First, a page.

While the city was ready for a potential siege, protesters had already been halted in their tracks. As they emerged from Woodstock station they were met by a fleet of police cars and riot vans.

A stand-off ensued as officers demanded the protesters turn back.

The deadlock was eventually broken when police used a water cannon and a trio of stun grenades to disperse the crowds.

But by this time some marchers had already moved away from the main group and were heading into town along Nelson Mandela Boulevard.

Vuyokazi Ncinane, one of the organisers, said the intention was to stage a peaceful march. But, as the protesters moved down the road, the dry grass of an empty field in District Six was set alight.

There were also reports of marchers looting shops and stalls.

“We were provoked by the police,” said Ncinane defending her protesters’ actions.

The black smoke billowed behind them as they sang and danced, almost chasing the traffic in front of them.

Once in the city, the protesters moved through the Grand Parade and then towards Adderley Street.

The intention was to reach the provincial legislature, but when they charged towards St George’s Mall their chants were drowned out by sirens as police rushed to intercept them.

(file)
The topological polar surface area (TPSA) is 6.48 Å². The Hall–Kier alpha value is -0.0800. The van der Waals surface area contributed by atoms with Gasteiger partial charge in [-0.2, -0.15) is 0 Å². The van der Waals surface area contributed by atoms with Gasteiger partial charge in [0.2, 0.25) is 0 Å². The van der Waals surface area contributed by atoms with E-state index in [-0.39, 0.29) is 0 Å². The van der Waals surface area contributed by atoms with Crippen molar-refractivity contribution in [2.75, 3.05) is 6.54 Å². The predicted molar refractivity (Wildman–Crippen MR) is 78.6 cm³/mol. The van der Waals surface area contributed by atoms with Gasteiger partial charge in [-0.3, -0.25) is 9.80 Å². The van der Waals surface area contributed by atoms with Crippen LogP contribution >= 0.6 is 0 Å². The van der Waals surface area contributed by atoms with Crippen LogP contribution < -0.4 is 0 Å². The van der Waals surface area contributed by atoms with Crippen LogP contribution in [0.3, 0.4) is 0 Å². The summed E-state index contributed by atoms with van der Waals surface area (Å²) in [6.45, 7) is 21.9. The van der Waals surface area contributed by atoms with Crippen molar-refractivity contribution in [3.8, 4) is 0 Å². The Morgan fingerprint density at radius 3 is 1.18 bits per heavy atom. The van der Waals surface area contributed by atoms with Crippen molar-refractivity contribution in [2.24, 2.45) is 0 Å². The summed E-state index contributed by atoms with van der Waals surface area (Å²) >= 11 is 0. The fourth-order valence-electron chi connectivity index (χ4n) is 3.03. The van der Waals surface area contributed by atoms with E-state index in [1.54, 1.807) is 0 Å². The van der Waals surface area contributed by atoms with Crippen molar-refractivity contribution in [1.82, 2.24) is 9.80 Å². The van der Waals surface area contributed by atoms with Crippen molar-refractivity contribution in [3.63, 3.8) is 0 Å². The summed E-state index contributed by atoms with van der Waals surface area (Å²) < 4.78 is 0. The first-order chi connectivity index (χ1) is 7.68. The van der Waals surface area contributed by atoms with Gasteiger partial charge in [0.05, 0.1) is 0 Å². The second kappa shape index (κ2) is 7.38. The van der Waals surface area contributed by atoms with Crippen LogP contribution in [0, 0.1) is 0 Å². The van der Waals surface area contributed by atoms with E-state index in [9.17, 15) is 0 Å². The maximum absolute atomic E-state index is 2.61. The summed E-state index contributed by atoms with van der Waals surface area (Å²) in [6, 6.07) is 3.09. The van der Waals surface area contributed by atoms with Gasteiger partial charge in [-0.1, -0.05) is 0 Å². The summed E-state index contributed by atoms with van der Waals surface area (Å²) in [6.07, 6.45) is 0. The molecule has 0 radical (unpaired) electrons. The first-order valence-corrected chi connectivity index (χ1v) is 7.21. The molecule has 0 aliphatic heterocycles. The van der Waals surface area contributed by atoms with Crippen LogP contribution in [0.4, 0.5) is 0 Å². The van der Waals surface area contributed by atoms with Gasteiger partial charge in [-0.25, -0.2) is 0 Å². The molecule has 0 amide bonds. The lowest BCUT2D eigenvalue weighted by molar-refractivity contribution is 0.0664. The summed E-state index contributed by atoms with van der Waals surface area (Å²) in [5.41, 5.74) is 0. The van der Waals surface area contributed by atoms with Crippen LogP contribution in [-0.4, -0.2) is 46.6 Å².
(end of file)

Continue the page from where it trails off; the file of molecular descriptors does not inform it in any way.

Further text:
Two stun grenades saw the crowd thin out to just a band of around 50 stragglers, who stood toyi-toying on the corner of Wale and Adderley streets. But when an officer advanced on the group, threatening to throw another grenade, the last protesters scattered.

Police using vehicles, ranging from vans to motorcycles and quad bikes, forcefully herded the protesters back to the Cape Town railway station.

Ncinane said the way they were treated by police was unacceptable.

“We left because of the way they were dealing with us. It was unsafe, it was dangerous. They could’ve hurt us… We came here to conduct a peaceful protest and they came out to provoke us.”

The City of Cape Town declined a permit for the march after police indicated it could result in disruptions to traffic, injuries to people and damage to property.